04/19/2014 18:14 GMT
KHARTOUM, April 19, 2014 (AFP) – Gunmen have kidnapped three workers including a Chinese and an Algerian from an oilfield in Sudan’s West Kordofan province, the army said Saturday.
“Armed men yesterday (Friday) attacked the Kanar field in West Kordofan and abducted three workers — a Sudanese, a Chinese and an Algerian,” spokesman Sawarmi Khaled Saad told AFP.
He added that three attackers were killed in a firefight with guards at the site.
No further details were immediately available about the kidnapping, which has not been claimed by any group.
West Kordofan borders the province of South Kordofan where Sudanese government forces have been battling rebels for nearly three years.
The clashes in South Kordofan and Blue Nile states with fighters of the Sudan People’s Liberation Movement-North (SPLM-N) have displaced or severely affected 1.1 million people, the United Nations says.
West Kordofan also borders Sudan’s western region of Darfur, where the army and allied tribes have since 2003 battled rebels demanding an end to the region’s economic marginalisation and power sharing with the Khartoum government.
China is the main investor in Sudan’s oil sector, which is vital to the nation’s economy.
Last week, President Omar al-Bashir put the country’s output at 124,000 barrels per day.
Heavy fighting in Bentiu, Unity State, on 14-15 April caused thousands of people to flee to the UN base. Civilians were reportedly targeted during the violence.
An attack by armed youth on the UN base in Bor on 17 April killed dozens of civilians and injured many more.
The number of people displaced within South Sudan rose to 927,000, with the highest increase in Upper Nile State.
Multi-sector rapid response has reached an estimated 200,000 people in remote locations in Jonglei, Unity and Upper Nile states in the past week. A multi-sector response to about 30,000 displaced people started in Kodok.
The sheikhs of camp El Salam in Bielel locality, South Darfur, have demanded urgent solutions to the problems the newly internally displaced people are facing, from a number of humanitarian organisations during a meeting this week.
Sheikh Mahjoub Adam Tabeldiya told Radio Dabanga that the number of newly displaced people in the camp who have not been registered amounts to 3,117. 3,200 newly displaced have been registered earlier by the Sudanese Humanitarian Aid Commission (HAC).
During a meeting with humanitarian organisations including the UN Humanitarian Office (OCHA), Unicef, and the HAC, the sheikh discussed the people’s water, food, medical treatment, education, and insecurity issues. “The organisations promised during the meeting to help and find treatments for these problems in El Salam camp,” Tabeldiya said.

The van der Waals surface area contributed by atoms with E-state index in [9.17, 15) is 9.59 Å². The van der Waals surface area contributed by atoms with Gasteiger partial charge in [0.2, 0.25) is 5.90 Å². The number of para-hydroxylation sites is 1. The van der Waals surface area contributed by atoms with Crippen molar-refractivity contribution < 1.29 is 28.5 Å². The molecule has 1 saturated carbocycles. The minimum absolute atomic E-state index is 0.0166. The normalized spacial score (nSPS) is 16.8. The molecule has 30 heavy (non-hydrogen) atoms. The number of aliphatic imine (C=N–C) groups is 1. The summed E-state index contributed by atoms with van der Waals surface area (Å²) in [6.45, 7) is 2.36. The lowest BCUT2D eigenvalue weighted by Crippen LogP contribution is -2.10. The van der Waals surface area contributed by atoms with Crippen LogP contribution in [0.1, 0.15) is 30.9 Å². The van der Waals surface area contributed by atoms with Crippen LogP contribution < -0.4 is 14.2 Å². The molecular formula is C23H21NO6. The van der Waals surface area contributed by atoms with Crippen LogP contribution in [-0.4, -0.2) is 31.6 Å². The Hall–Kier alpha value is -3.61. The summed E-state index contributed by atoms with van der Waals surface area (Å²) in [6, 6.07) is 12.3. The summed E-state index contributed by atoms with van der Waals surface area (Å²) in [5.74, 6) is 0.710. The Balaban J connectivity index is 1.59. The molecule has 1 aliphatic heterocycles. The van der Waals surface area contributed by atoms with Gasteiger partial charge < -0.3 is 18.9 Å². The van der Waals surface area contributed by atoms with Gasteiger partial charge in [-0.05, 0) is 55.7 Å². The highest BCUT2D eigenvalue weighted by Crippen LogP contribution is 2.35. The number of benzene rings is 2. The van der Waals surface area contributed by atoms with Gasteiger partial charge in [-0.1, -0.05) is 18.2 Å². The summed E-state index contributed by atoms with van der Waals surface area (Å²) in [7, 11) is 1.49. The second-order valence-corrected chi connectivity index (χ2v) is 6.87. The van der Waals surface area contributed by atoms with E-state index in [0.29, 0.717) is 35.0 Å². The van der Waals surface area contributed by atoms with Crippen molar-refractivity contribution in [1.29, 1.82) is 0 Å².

On 13 April, Tabeldiya told Radio Dabanga that the newly displaced people had received food only once. The insecurity in the camp has grown after government-backed militiamen robbed more than 120 camp residents on the Nyala-El Salam road on 30 March. The World Food Programme had already suspended its activities in the beginning of last January because of the “rampant insecurity” in El Salam.
About 18,000 villagers from the area south-east of Nyala have arrived at El Salam and Kalma in South Darfur in the beginning of March this year. They fled wide-scale attacks by Sudanese militia forces (Rapid Support Forces) on more than 35 villages several days before.
Re-planning West Darfur camp
In West Darfur, the internally displaced people of Saraf Jidad camp, located west of Sirba city, have rejected the efforts of the state’s Ministry of Urban Planning to re-plan the camp.
The spokesman of the Sirba camps told Radio Dabanga that the Executive Director and the Deputy Commissioner of Sirba locality, Abdul Rahman Abdul Karim, visited Saraf Jidad on Wednesday and told the displaced people about their desire to re-plan the camp.
The “more than 25,000 displaced”, according to the camp’s spokesman, find there is no need for that at this particular time. “The purpose is to dismantle the camp for the implementation of the schemes of the National Congress Party’s government.”
The displaced people affirmed they will leave the camp in the event that the war stops and security and stability are maintained, but not now.
In the beginning of January this year, the government’s HAC of the Sirba locality told the sheikhs of Sirba camps that the locality does not recognise the camps any longer. “The camps have become quasi-towns, while the residents are all farmers,” the commission told the sheikhs.